A teacher at Lafayette Elementary School works with students as San Diego Unified begins phase one of its reopening plan at elementary schools. / Photo by Adriana Heldiz

A lot of students have fallen behind during the pandemic — as many as 20 percent, according to some experts, will not have picked up the skills they need to move forward because of distance learning. That’s a huge problem when one considers that, especially in early grades, the basic concepts of math and reading build on themselves.

The big question is how to catch everyone up when they do finally get back in a classroom. Will Huntsberry writes that one way to remedy this disastrous school year is to do it over again.

It’s not as far-fetched as it sounds. Assemblywoman Lorena Gonzalez is working on a bill giving students the right to a redo school year if they believe they need it. She doesn’t have hopes for its passage but is aiming instead to start a conversation.

“Nobody wants me to do this bill,” she said.

Some local education leaders, including the vice president of the San Diego Unified board, are openly hostile to the idea. They advocate instead for an infusion of cash for smaller class sizes and counselors who can help students get back on track. There are also logistical challenges.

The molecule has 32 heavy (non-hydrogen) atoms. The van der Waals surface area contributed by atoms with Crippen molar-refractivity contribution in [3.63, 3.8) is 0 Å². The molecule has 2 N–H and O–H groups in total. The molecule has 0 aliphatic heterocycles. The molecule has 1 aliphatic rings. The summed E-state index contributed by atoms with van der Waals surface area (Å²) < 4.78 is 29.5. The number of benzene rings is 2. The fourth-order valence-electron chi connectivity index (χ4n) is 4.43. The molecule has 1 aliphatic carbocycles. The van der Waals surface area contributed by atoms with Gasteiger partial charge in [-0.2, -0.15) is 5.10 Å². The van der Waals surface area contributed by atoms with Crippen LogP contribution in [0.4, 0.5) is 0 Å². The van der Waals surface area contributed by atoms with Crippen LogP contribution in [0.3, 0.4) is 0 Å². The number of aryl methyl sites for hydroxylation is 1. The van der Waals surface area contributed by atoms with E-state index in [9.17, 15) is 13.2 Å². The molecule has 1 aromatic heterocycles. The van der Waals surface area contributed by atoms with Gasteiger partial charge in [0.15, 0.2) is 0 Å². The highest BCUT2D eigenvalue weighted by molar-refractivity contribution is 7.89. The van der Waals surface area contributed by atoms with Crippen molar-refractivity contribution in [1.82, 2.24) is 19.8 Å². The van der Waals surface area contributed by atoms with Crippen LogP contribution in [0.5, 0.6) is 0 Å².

In many ways, the pandemic has exposed how fraught and unstable our systems of collective well-being really are. 

This is the first piece in a series this week that’ll explore new ways of thinking in San Diego. 

We’re Hitting Pause on Voice of the Year

This is typically the time of year when we roll out a different package, our annual Voice of the Year list, where we set out to determine who provoked the biggest civic dialogues over the past year.

But because this year was dominated by two simultaneous, gargantuan crises that weren’t necessarily centered in San Diego – the pandemic and racial injustice – it felt disingenuous to zero in on local conversations. Local conversations still took place, sure, but the reality is they were dwarfed by outside forces.